After years of hype about gigabit speeds that will let you download full-length movies in mere seconds, 5G is close to becoming a reality.
Normally, it takes about 26 hours to download a 2 hour film on 3G, about 6 minutes on 4G but with 5G you’ll be ready to watch your film in just 3.6 seconds.
So what is 5G?
Call it the next generation of mobile internet connectivity, offering increased capacity, lower latency, faster speeds and more reliable connections on smartphones and other devices than ever before.
5G is a software defined network; that means it could easily replace the need for cables by largely operating on the cloud.
What should we expect?
- 100 times more capacity than 4G which means faster internet speed.
- Faster Response time. 4G currently responds to our commands in just under 50 milliseconds, with 5G it’ll take around 1 millisecond – 400 times faster than the blink of the eye.
- Smartphone users will enjoy a more streamlined experience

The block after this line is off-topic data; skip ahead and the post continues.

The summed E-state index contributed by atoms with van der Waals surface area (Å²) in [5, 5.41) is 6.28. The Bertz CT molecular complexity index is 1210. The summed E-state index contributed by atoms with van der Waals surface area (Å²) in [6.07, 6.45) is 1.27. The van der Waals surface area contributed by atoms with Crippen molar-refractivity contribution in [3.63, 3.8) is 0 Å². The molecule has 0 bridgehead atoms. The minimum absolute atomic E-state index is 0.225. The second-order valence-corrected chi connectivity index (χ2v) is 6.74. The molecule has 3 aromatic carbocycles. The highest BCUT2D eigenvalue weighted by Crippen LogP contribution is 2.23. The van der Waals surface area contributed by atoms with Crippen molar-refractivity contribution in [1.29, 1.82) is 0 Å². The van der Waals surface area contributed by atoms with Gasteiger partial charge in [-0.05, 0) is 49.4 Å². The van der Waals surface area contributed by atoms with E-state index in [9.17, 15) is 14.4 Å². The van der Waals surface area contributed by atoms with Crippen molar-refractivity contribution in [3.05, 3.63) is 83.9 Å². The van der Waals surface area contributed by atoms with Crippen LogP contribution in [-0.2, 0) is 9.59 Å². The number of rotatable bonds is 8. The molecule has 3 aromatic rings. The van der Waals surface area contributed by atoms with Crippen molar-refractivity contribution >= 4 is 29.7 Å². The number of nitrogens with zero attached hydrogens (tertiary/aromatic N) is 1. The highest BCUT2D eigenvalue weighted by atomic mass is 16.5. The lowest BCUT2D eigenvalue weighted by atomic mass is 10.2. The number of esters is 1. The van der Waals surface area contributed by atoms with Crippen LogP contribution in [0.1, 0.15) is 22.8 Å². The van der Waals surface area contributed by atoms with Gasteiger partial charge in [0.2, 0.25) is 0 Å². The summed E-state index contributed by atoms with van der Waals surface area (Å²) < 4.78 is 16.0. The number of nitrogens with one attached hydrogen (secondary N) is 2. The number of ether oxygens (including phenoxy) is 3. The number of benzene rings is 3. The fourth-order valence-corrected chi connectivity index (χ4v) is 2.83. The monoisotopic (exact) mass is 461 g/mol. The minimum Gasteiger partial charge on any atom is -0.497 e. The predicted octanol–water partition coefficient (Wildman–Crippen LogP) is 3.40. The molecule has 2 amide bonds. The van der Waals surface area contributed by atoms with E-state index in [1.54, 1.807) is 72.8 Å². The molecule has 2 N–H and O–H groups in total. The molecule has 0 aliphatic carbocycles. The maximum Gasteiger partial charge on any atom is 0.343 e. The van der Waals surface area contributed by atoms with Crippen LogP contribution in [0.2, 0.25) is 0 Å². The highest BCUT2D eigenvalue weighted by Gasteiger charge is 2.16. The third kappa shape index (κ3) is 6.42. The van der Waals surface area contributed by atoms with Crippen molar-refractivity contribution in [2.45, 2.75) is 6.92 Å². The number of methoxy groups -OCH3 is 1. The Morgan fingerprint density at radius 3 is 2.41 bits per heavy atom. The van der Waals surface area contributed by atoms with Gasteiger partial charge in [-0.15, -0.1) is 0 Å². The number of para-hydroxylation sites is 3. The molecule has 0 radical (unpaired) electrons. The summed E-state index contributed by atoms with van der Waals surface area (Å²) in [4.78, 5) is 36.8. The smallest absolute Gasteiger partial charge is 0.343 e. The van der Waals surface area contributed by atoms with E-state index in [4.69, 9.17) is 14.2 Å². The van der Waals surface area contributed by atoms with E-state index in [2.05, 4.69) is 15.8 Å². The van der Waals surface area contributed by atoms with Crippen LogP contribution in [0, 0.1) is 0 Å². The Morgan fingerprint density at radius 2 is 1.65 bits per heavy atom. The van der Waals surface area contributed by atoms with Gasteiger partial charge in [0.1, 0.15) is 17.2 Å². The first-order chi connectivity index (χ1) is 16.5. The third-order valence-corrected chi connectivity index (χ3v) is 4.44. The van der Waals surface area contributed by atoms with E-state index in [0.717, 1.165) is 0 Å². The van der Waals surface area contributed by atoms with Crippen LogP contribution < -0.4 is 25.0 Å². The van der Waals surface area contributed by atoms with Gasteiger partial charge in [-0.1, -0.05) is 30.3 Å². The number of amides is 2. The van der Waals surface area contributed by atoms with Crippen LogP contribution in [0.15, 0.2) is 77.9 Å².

The promise is that 5G technology will indeed increase data transfer speeds on your phone or tablet. Yet 5G’s potential extends far beyond faster film downloads and streaming. Telecom companies are investing great deals of money into overhauling wireless broadband to bring this next-generation network infrastructure to the masses.
When is it coming?
Verizon launched its 5G mobile service in April, beginning in parts of Chicago and Minneapolis, ahead of its competitors. Customers will have to pay an extra $10 a month to access it. Verizon’s first 5G smartphone will be the Moto Z3. The Z3’s 5G Moto Mod is currently available for preorder.
However, 5G networks are expected to launch across the world by 2020, working alongside existing 3G and 4G technology to provide speedier connections that stay online no matter where you are.
Samsung’s Galaxy S10 5G is stated to be the first true 5G phone (i.e. not retrofitted) out of the gate, but other phone makers, including LG, Huawei and ZTE have announced 5G devices of their own.